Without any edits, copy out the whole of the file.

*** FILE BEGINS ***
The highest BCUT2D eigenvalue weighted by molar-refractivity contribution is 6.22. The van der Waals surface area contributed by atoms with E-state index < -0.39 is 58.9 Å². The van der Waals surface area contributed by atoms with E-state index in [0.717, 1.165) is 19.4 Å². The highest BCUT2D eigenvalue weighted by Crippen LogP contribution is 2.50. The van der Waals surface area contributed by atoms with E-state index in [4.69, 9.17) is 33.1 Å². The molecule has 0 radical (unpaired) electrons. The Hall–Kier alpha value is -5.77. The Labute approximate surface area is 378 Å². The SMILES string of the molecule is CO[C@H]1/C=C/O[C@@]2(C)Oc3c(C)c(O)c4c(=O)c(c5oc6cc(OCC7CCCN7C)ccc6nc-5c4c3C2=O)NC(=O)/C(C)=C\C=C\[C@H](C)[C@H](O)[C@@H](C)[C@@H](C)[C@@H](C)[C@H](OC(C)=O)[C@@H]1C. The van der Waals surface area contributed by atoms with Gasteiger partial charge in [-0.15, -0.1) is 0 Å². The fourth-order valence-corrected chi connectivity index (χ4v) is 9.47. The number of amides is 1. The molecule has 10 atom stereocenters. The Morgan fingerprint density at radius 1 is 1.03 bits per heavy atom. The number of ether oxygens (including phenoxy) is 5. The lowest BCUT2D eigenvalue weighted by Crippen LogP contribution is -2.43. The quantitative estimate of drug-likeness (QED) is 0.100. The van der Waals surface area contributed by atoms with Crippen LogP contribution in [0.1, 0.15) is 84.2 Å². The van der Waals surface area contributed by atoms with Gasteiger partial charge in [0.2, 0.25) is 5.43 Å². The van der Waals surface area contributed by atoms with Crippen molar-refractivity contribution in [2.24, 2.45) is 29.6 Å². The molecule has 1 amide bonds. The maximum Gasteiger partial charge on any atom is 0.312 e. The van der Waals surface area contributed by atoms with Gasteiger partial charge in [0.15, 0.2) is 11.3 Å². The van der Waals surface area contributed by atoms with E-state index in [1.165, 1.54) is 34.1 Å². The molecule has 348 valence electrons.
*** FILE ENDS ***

The highest BCUT2D eigenvalue weighted by molar-refractivity contribution is 6.22. The van der Waals surface area contributed by atoms with E-state index < -0.39 is 58.9 Å². The van der Waals surface area contributed by atoms with E-state index in [0.717, 1.165) is 19.4 Å². The highest BCUT2D eigenvalue weighted by Crippen LogP contribution is 2.50. The van der Waals surface area contributed by atoms with E-state index in [4.69, 9.17) is 33.1 Å². The molecule has 0 radical (unpaired) electrons. The Hall–Kier alpha value is -5.77. The Labute approximate surface area is 378 Å². The SMILES string of the molecule is CO[C@H]1/C=C/O[C@@]2(C)Oc3c(C)c(O)c4c(=O)c(c5oc6cc(OCC7CCCN7C)ccc6nc-5c4c3C2=O)NC(=O)/C(C)=C\C=C\[C@H](C)[C@H](O)[C@@H](C)[C@@H](C)[C@@H](C)[C@H](OC(C)=O)[C@@H]1C. The van der Waals surface area contributed by atoms with Gasteiger partial charge in [-0.15, -0.1) is 0 Å². The fourth-order valence-corrected chi connectivity index (χ4v) is 9.47. The number of amides is 1. The molecule has 10 atom stereocenters. The Morgan fingerprint density at radius 1 is 1.03 bits per heavy atom. The number of ether oxygens (including phenoxy) is 5. The lowest BCUT2D eigenvalue weighted by Crippen LogP contribution is -2.43. The quantitative estimate of drug-likeness (QED) is 0.100. The van der Waals surface area contributed by atoms with Crippen LogP contribution in [0.1, 0.15) is 84.2 Å². The van der Waals surface area contributed by atoms with Gasteiger partial charge in [0.2, 0.25) is 5.43 Å². The van der Waals surface area contributed by atoms with Crippen molar-refractivity contribution in [2.24, 2.45) is 29.6 Å². The molecule has 1 amide bonds. The maximum Gasteiger partial charge on any atom is 0.312 e. The van der Waals surface area contributed by atoms with Gasteiger partial charge in [0.15, 0.2) is 11.3 Å². The van der Waals surface area contributed by atoms with E-state index in [1.165, 1.54) is 34.1 Å². The molecule has 348 valence electrons.